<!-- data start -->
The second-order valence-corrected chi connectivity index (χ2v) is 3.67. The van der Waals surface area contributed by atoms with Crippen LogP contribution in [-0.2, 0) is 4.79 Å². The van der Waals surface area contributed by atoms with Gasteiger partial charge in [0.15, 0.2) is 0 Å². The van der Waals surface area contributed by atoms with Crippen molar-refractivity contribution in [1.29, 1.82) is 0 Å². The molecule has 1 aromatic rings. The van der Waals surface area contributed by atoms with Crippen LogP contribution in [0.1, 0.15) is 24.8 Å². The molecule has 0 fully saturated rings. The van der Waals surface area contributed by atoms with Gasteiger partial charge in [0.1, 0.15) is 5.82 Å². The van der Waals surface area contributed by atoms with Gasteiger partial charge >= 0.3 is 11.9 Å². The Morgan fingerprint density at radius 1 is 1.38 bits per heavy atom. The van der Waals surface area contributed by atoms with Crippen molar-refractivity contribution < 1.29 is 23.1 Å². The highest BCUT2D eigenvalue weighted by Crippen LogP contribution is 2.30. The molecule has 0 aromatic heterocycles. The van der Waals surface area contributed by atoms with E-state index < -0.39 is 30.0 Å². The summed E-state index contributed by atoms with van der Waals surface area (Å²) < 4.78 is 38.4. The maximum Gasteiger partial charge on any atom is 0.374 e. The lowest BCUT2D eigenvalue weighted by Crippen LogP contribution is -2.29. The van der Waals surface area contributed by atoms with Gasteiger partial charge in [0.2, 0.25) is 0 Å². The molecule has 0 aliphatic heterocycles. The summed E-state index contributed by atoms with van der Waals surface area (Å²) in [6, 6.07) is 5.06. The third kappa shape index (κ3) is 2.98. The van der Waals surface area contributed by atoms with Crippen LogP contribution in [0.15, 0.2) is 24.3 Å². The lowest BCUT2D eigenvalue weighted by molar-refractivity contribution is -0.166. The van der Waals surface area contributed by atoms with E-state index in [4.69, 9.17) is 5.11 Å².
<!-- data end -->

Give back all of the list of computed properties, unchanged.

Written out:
The second-order valence-corrected chi connectivity index (χ2v) is 3.67. The van der Waals surface area contributed by atoms with Crippen LogP contribution in [-0.2, 0) is 4.79 Å². The van der Waals surface area contributed by atoms with Gasteiger partial charge in [0.15, 0.2) is 0 Å². The van der Waals surface area contributed by atoms with Crippen molar-refractivity contribution in [1.29, 1.82) is 0 Å². The molecule has 1 aromatic rings. The van der Waals surface area contributed by atoms with Crippen LogP contribution in [0.1, 0.15) is 24.8 Å². The molecule has 0 fully saturated rings. The van der Waals surface area contributed by atoms with Gasteiger partial charge in [0.1, 0.15) is 5.82 Å². The van der Waals surface area contributed by atoms with Gasteiger partial charge >= 0.3 is 11.9 Å². The Morgan fingerprint density at radius 1 is 1.38 bits per heavy atom. The van der Waals surface area contributed by atoms with Crippen molar-refractivity contribution < 1.29 is 23.1 Å². The highest BCUT2D eigenvalue weighted by Crippen LogP contribution is 2.30. The molecule has 0 aromatic heterocycles. The van der Waals surface area contributed by atoms with E-state index < -0.39 is 30.0 Å². The summed E-state index contributed by atoms with van der Waals surface area (Å²) < 4.78 is 38.4. The maximum Gasteiger partial charge on any atom is 0.374 e. The lowest BCUT2D eigenvalue weighted by Crippen LogP contribution is -2.29. The van der Waals surface area contributed by atoms with Gasteiger partial charge in [0.2, 0.25) is 0 Å². The molecule has 0 aliphatic heterocycles. The summed E-state index contributed by atoms with van der Waals surface area (Å²) in [6, 6.07) is 5.06. The third kappa shape index (κ3) is 2.98. The van der Waals surface area contributed by atoms with Crippen LogP contribution in [0.15, 0.2) is 24.3 Å². The lowest BCUT2D eigenvalue weighted by molar-refractivity contribution is -0.166. The van der Waals surface area contributed by atoms with E-state index in [4.69, 9.17) is 5.11 Å².